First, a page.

Disabilities, we talk about disabilities and we think of wheelchairs or even Oscar Pistorius, the South African sprinter "Blade Runner" -- "the fastest man on no legs."
But as the Baby Boomers age, more and more people have to deal with disabilities.
What is the government doing to be a good employer for everybody -- including people with disabilities?
Kathleen Martinez is the Labor Department’s Assistant Secretary for the Office of Disability Employment Policy.
She told Chris Dorobek on the DorobekINSIDER program ways technology can enhance the life for disabled feds.
At Works Events:ODEP hosts a series of free webcasts, webinars and podcasts to explore the connection between accessible technology and the employment of people with disabilities. From panel discussions to educational presentations, these AT Works events feature prominent thought leaders and insightful dialogues on accessible technology issues. Coming up next week:
August 16, 2012 Webcast, 2 p.m. EST: “Accessibility and Emerging Technology – Keys to Improving the Employment of People with Disabilities”
Panelists will include Jim Tobias, President of Inclusive Technologies and Vint Cerf, Vice President and Chief Internet Evangelist at Google.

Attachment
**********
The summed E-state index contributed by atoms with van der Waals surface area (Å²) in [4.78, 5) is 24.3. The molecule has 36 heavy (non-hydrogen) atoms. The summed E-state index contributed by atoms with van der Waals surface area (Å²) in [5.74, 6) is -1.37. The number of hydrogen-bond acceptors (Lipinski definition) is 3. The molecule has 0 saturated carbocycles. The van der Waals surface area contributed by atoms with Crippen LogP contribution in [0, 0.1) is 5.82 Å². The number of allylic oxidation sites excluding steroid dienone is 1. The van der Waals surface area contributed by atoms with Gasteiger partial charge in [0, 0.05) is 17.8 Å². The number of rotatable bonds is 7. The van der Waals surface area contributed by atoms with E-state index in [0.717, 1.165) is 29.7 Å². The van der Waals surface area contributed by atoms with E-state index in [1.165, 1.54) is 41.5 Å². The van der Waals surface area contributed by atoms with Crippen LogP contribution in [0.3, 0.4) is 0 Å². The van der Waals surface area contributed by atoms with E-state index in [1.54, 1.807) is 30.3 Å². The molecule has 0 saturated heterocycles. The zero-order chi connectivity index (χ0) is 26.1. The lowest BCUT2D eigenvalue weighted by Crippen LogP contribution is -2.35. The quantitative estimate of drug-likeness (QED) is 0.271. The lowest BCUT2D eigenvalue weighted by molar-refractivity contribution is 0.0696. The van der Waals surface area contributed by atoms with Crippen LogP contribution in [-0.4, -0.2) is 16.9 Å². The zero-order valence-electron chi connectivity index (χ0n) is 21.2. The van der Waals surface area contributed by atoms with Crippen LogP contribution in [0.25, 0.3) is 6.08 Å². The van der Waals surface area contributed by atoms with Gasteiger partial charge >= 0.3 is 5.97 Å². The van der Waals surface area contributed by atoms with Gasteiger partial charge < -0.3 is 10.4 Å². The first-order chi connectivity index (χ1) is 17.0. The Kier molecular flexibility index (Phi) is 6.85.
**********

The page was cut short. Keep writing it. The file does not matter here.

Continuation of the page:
508 Compliance: "30 years ago people were tearing out curbs in sidewalks to make ramps as part of the American Disability Act. Now with technology we have to assume that somebody with a disability will require access to information and services that you can only find online. Curb cuts need to be there now for the tech world too. Things that used to be "special," need to become standard operating procedures. 508 Compliance needs to be the baseline," said Martinez.
Aging Population:Everyday 10,000 people turn 65. The Baby Boomers are losing their hearing and eyesight making these technologies more needed than ever. And unlike previous generation the Boomers expect change to happen and happen quickly.
Biggest Challenge: "Fear -- offices with people working on mission-oriented tasks with a person with a disability are far less fearful of implementing these changes," said Martinez.
Also don't miss NIH's Teresa Shea share her story of working with blindness at the Next Generation of Government Training Summit.